Clyde Moore: Love surrounds

Gena Semenov's primary works epitomize surrounding yourself with what you love as she captures in portraits the pets her clients adore.

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  • | 7:14 a.m. November 7, 2012
Photo by: Clyde Moore - Gena Semenov and Suzanne Lemons with Shih Tzu muses Jack and Annie.
Photo by: Clyde Moore - Gena Semenov and Suzanne Lemons with Shih Tzu muses Jack and Annie.
  • Winter Park - Maitland Observer
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In my only appearance on national television, as we were included in an HGTV show called “Rate My Space” in 2008, I asserted in a very slow manner: “When you surround yourself with things you love, you will always be happy in your home.” I could have said it faster, but I believe it even more now than I did then. As my other half is used to hearing: I was right.

Last week I did morning coffee in a home with a kindred spirit on that decorating approach and one of her favorite artists. Suzanne Lemons and her husband, Clarke, have a wonderful art collection. Her brother, Chris, is a well-known local artist and many of his works hang on their walls. Others are custom works focused on family members — the furry ones.

Gena Semenov’s primary works epitomize surrounding yourself with what you love as she captures in portraits the pets her clients adore. I’m not sure if I met Gena first or first became a fan of her work, but I have long delighted in the terrific pieces she’s created of the Lemons’ beloved Shih Tzus, Abby (lost a few years ago) and now Jack and Annie. Colorful and fun, as Suzanne remarked about a piece now hanging in her kitchen adjacent to an outside door, “You can’t walk out the door and look at that painting and be in a ticky mood.”

We sit about the breakfast table, talk about her art and its subjects. “Abby was special,” Gena says of the Shih Tzu she first painted, revealing, I think, how she connects with the animals she paints and their owners. That portrait hangs just to Suzanne’s left. I ask Gena about the bright, cheery, yellow and green background. “That one I just created. I sort of felt like she needed birds behind her or something like that,” she says. To the other side of the table hangs one of Jack and Annie as puppies. “But this one, the latest one, is more patterns around her house. She had a dog bed like that.”

I ask how many of Gena’s works are in the house, and they both have a puzzled look, seemingly lost in thought. “Too many to count” is considered and we all laugh. A collage Gena did of nine individual portraits of pets the couple has both had during their lives hangs on the wall opposite the table. “I love that idea,” Suzanne says, “because it’s a collection of the past. It’s almost like a scrapbook.” She talks of adding to it, and the prospects of needing a bigger wall.

Gena says she is both a dog and cat person and has both at home. Her husband is also an artist, and her daughter, an emerging one. “She’s 11 but her skills are far beyond what I was,” she says. Gena no longer travels to shows, but maintains her “gypsy spirit.” She’s been teaching art at her daughter’s school, the Maitland Montessori School, for six years. “That’s a lot of fun. The kids teach you as much as you’re teaching them. I’ll teach them art history also, so I’ll be cramming to learn about the artists as I’m teaching them.”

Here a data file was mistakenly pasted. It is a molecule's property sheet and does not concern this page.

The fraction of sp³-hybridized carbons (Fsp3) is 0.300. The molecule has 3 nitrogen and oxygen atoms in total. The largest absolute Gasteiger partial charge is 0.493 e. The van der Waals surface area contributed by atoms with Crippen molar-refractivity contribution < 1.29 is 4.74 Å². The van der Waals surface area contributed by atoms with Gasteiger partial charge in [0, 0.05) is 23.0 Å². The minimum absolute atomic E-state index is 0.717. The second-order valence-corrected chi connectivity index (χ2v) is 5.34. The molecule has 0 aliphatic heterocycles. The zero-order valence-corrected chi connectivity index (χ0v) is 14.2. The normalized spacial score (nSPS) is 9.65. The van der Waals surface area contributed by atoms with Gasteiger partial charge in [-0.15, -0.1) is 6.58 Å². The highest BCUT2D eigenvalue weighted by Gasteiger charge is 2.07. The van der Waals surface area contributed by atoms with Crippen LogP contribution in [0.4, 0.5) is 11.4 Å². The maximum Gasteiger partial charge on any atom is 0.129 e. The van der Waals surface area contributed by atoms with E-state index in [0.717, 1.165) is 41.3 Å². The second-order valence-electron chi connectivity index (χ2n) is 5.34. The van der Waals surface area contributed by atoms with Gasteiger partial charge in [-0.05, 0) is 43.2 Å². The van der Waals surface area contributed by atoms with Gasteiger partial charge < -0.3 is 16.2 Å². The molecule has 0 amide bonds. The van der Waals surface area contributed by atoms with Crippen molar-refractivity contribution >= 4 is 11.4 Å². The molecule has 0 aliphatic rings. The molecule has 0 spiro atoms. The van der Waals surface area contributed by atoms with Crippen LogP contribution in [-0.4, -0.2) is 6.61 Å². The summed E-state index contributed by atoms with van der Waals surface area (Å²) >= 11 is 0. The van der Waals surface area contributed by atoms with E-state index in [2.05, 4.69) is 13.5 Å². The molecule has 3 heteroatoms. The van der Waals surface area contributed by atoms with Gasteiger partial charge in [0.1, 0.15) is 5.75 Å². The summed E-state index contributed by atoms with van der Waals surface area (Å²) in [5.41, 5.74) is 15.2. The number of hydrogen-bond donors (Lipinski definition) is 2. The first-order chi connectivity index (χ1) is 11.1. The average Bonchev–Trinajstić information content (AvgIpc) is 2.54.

“I was asked at school to teach a 4-year-old, and I’m thinking to myself, how am I going to – because at that age it’s all about expressing yourself, not necessarily learning how to draw a sailboat or whatever else,” she says. “And I was thinking about it and realized I had a book that I drew in when I was 4. So I pulled it out to look at what I drew. So, that’s the very first thing. It was a zebra that I gave rainbow colors and put a big hat on it.”

Color is still a big focus for her. “It’s perfect,” Suzanne says, referring to her use of it. “And everyone who comes in, that’s the first thing they’re drawn to. It’s ‘oh my gosh, who did these?’ I cannot tell you how many people have asked me about Gena.”

Gena’s are the only works they have of their pets. “Gena’s I love because it’s nice to work with her,” says Suzanne. “She’ll meet the animals, see pictures of them, see the house, talk about colors. And like with these guys – and, I think with Abby – she asked what she liked to do and I said she likes to sit and watch the kids in the park play tennis. She likes to sit and watch the birds. So she’s able to incorporate that into the paintings. And with Bond (her horse), too. That’s why he’s got the angel above him, because that’s me. I think if you walked through this house, every piece in here I could tell you where we bought it, why we have it. The animal ones have the most meaning because they’re our pets. Everything has a story. That’s the way I feel about art. I would much rather have something with a story hanging on my wall.”

Gena’s process is easy, designed to get a full perspective of the animal. “If they’re local, I’ll come and do a photo shoot of the pet, unless they are confident with their photography and then they’ll just send me a bunch of pictures. And then I’ll look at what I’ve got, and we kind of agree on a price and a size and I’ll usually do a sketch.

“I wish I was more complicated. What you see is what you get. I love animals and I love color.”

Clyde Moore operates local sites, and, and aims to help local businesses promote themselves for free and help save them money, having some fun along the way. Email him at [email protected] or write to ILuv Winter Park on Facebook or Twitter.


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